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Healing the Invalidation: The Complex Truth of Autism

Autism: a superpower or a disability? Let's heal the hurt of these arguments.

Key points

  • “Autism is a superpower.” “No, autism is a disability.” Such arguments hurt autistic communities.
  • Lessening the discord requires remembering the distinction between “my truth” and “objective truth.”
  • Our lived experience is true, and our reality is true. To us. But they may or may not be true to others.
  • Moving forward requires respecting the lived experience while also seeking the objective truth.
By Freepik / Freepik
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Source: By Freepik / Freepik

“Autism is a superpower.”

“Autism is not a superpower.”

“Autism is a disability.”

“Autism is not a disability.”

Arguments about these statements have caused much pain and grief within autistic communities—at work, on social media, and even within families. Friends had fallen out. Collaborations had fallen apart. Hearts had been broken.

Let’s try to heal this pain.

If we better understand why these arguments are so triggering, perhaps we can also find a solution.

Why do we feel so emotional about these statements?

For many autistic people, the experience of being misunderstood, dismissed, abused, or gaslit by neuroableist society is a lifelong struggle. This invalidation is deeply emotional. The autistic community is often seen as a refuge—when we find it, we often feel that, finally, we can share our truth and our lived experience. We can, finally, be heard.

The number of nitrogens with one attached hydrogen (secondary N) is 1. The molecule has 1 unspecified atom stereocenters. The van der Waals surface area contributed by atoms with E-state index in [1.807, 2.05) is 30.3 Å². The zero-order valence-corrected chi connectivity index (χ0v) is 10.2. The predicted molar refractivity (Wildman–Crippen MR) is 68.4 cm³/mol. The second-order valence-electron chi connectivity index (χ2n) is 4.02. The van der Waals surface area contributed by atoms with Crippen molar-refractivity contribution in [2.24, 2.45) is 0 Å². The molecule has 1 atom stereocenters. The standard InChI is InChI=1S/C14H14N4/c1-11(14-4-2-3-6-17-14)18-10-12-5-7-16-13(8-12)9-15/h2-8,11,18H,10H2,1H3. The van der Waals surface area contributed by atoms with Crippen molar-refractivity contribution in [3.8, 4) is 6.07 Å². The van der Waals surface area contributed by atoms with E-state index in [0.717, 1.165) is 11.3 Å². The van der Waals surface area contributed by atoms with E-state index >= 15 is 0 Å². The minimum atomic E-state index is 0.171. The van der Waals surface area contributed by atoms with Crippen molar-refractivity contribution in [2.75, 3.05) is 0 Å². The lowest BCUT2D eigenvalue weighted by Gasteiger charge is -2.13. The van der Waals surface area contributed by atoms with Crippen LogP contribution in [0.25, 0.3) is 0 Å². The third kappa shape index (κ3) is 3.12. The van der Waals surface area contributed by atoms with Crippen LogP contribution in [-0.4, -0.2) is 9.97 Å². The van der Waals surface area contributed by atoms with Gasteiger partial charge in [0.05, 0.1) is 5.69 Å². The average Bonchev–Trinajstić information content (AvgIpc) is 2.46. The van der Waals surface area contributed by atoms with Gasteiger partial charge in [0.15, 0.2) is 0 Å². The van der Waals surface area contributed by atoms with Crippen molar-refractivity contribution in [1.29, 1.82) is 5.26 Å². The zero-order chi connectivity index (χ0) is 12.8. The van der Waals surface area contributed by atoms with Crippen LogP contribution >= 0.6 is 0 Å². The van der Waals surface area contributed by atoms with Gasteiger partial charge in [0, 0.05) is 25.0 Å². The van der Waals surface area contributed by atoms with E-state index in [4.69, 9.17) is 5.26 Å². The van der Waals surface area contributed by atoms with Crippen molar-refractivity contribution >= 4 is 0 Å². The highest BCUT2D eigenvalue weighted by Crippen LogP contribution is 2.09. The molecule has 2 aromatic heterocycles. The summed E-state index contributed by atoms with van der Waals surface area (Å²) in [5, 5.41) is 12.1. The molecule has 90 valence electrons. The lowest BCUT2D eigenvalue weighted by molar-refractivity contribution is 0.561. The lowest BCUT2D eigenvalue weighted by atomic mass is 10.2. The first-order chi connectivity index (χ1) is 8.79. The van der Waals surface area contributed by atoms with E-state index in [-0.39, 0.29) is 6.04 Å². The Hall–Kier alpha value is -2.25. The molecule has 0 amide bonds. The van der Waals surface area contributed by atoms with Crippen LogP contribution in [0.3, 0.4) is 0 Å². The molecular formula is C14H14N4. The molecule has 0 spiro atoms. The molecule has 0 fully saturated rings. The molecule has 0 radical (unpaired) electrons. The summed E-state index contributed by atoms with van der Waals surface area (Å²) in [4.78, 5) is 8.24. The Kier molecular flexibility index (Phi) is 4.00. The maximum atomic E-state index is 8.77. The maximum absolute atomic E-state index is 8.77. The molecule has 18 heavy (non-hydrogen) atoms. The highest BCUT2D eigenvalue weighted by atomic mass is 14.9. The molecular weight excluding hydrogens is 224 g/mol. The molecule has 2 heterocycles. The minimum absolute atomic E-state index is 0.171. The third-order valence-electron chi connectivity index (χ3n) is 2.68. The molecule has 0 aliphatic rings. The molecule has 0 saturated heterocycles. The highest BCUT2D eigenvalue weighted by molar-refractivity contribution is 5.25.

When others in the community challenge our truth, the pain can be intense. It can deepen the lifelong pain of invalidation and feel like a betrayal. We may become dysregulated and have difficulty accessing our rational minds. We may run to others—who may be just as traumatized as we are—in search of support.

But if we could access our rational minds, we could focus on the distinction between “my truth” and “objective truth.” And that could bring us back to empathy and respect.

The Nature of "My Truth" and Objective Truth

"My Truth":

  • Subjective: Rooted in personal experience, feelings, and perceptions.
  • Unique: Reflects the distinct lived realities of an individual.
  • Dynamic: Can change over time based on personal development and experiences.

Objective Truth:

  • Empirically verifiable: Based on empirical evidence and scientific research.
  • Collective: Applies broadly, beyond individual experiences.
  • Stable: Remains consistent unless significant new evidence emerges or societies and cultures change.

Our lived experience is true, and our reality is true. To us. But they may or may not be true to others.

Example: Autism as a Superpower